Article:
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Re: Test Your Survival Shooting Skills
« Reply #5 on: December 17, 2015, 02:16:03 PM »
A Coupla Notes:
1. In a semi-auto reload, bring the pistol up, right in front of your face. That way, you can watch the threat and watch the reload go in, all at the same time. (I haven't the slightest idea how to do something similar with a revolver, since there's a lot more gun-rotational manipulation involved.)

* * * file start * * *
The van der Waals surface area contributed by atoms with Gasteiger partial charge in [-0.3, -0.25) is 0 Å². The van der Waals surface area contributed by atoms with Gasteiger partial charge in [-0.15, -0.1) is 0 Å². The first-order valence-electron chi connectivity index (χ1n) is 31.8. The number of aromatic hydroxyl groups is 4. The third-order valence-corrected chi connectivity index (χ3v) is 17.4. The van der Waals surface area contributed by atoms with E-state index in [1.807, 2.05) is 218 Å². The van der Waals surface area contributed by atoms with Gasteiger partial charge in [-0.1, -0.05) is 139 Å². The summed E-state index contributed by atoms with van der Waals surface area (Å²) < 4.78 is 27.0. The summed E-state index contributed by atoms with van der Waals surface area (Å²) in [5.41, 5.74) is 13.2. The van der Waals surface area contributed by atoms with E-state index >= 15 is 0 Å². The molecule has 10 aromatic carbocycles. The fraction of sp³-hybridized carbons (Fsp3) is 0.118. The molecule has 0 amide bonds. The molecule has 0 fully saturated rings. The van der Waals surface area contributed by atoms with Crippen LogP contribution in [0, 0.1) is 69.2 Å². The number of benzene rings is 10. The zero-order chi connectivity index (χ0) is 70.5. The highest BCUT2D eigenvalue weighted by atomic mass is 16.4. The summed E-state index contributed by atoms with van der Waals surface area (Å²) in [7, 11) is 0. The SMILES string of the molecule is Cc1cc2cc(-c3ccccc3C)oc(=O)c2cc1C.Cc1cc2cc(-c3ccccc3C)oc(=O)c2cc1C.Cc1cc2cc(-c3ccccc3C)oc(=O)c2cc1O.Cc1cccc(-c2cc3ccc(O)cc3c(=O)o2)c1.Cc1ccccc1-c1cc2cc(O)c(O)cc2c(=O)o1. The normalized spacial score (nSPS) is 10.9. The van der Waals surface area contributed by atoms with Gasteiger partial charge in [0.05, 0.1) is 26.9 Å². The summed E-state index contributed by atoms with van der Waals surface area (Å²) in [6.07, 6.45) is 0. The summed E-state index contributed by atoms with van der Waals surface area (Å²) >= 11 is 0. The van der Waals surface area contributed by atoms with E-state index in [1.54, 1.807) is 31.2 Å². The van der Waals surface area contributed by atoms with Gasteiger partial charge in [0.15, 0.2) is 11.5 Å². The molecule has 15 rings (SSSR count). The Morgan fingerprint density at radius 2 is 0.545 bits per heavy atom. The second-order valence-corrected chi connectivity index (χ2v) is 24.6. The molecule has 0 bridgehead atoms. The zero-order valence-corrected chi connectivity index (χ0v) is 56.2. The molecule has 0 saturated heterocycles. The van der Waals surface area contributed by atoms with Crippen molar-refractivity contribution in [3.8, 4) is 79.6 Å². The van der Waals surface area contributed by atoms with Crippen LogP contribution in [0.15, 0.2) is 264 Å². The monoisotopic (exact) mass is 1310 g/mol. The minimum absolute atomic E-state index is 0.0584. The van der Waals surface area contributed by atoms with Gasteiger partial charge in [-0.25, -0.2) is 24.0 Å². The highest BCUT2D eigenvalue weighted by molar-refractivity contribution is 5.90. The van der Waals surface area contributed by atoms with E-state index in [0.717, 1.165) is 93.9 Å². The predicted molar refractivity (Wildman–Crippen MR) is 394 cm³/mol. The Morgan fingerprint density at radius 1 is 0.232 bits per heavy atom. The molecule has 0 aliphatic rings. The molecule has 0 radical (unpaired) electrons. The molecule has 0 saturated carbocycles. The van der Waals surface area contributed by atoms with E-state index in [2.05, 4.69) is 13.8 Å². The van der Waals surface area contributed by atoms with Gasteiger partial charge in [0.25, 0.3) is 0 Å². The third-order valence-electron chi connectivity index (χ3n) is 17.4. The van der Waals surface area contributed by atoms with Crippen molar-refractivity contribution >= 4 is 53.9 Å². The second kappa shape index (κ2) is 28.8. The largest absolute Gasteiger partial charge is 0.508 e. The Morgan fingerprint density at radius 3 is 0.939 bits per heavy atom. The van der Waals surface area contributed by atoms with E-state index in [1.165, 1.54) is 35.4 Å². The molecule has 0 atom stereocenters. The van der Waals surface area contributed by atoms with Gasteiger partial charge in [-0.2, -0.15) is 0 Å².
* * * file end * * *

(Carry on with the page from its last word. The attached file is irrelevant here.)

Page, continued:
2. Just for fun, since he was low in the hustings already, a friend once ran The Cooper Assault course with a reproduction Colt's percussion revolver. His reload was necessarily pretty slow, since he had to disassemble the gun in order to install a fresh cylinder, but he made all of his hits, and his time (minus the reload) was quite creditable.

  • I'll give that a try. I'm usually holding the pistol upward and slightly left to get to the magazine release button while the left hand goes for the spare magazine. It seems that I just need to move the pistol more in front of the face than to the side while keeping the eyes on the prize.  I will practice that the next range session (or actually in the bedroom with a safe pistol. The dropped mags can fall on the bed where they won't be damaged).